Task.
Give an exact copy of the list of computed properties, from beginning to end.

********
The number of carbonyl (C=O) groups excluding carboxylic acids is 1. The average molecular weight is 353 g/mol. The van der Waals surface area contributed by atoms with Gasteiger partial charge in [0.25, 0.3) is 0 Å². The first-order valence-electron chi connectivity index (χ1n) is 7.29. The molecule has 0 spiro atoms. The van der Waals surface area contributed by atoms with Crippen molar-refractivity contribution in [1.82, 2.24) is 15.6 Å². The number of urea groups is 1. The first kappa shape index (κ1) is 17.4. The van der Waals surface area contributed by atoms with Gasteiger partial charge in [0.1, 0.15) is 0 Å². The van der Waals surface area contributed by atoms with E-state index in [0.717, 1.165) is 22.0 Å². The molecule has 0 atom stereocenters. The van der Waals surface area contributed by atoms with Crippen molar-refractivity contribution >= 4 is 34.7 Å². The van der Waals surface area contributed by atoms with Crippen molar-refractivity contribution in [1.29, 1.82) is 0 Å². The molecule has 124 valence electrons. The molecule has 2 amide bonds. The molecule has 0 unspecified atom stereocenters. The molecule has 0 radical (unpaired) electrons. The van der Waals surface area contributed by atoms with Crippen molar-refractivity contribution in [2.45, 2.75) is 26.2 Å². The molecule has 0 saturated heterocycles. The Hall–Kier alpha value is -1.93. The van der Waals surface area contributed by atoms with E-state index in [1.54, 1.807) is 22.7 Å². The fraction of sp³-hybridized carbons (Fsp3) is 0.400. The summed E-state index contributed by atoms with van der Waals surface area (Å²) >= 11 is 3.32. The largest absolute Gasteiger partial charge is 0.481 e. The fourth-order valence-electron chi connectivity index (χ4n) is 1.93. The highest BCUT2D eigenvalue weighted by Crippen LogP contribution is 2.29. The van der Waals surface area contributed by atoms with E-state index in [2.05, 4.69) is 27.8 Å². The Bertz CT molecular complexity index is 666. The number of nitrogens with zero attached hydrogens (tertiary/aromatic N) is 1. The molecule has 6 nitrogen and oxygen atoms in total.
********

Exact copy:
The number of carbonyl (C=O) groups excluding carboxylic acids is 1. The average molecular weight is 353 g/mol. The van der Waals surface area contributed by atoms with Gasteiger partial charge in [0.25, 0.3) is 0 Å². The first-order valence-electron chi connectivity index (χ1n) is 7.29. The molecule has 0 spiro atoms. The van der Waals surface area contributed by atoms with Crippen molar-refractivity contribution in [1.82, 2.24) is 15.6 Å². The number of urea groups is 1. The first kappa shape index (κ1) is 17.4. The van der Waals surface area contributed by atoms with Gasteiger partial charge in [0.1, 0.15) is 0 Å². The van der Waals surface area contributed by atoms with E-state index in [0.717, 1.165) is 22.0 Å². The molecule has 0 atom stereocenters. The van der Waals surface area contributed by atoms with Crippen molar-refractivity contribution >= 4 is 34.7 Å². The van der Waals surface area contributed by atoms with Crippen molar-refractivity contribution in [1.29, 1.82) is 0 Å². The molecule has 124 valence electrons. The molecule has 2 amide bonds. The molecule has 0 unspecified atom stereocenters. The molecule has 0 radical (unpaired) electrons. The van der Waals surface area contributed by atoms with Crippen molar-refractivity contribution in [2.45, 2.75) is 26.2 Å². The molecule has 0 saturated heterocycles. The Hall–Kier alpha value is -1.93. The van der Waals surface area contributed by atoms with E-state index in [1.54, 1.807) is 22.7 Å². The fraction of sp³-hybridized carbons (Fsp3) is 0.400. The summed E-state index contributed by atoms with van der Waals surface area (Å²) >= 11 is 3.32. The largest absolute Gasteiger partial charge is 0.481 e. The fourth-order valence-electron chi connectivity index (χ4n) is 1.93. The highest BCUT2D eigenvalue weighted by Crippen LogP contribution is 2.29. The van der Waals surface area contributed by atoms with E-state index in [2.05, 4.69) is 27.8 Å². The Bertz CT molecular complexity index is 666. The number of nitrogens with zero attached hydrogens (tertiary/aromatic N) is 1. The molecule has 6 nitrogen and oxygen atoms in total.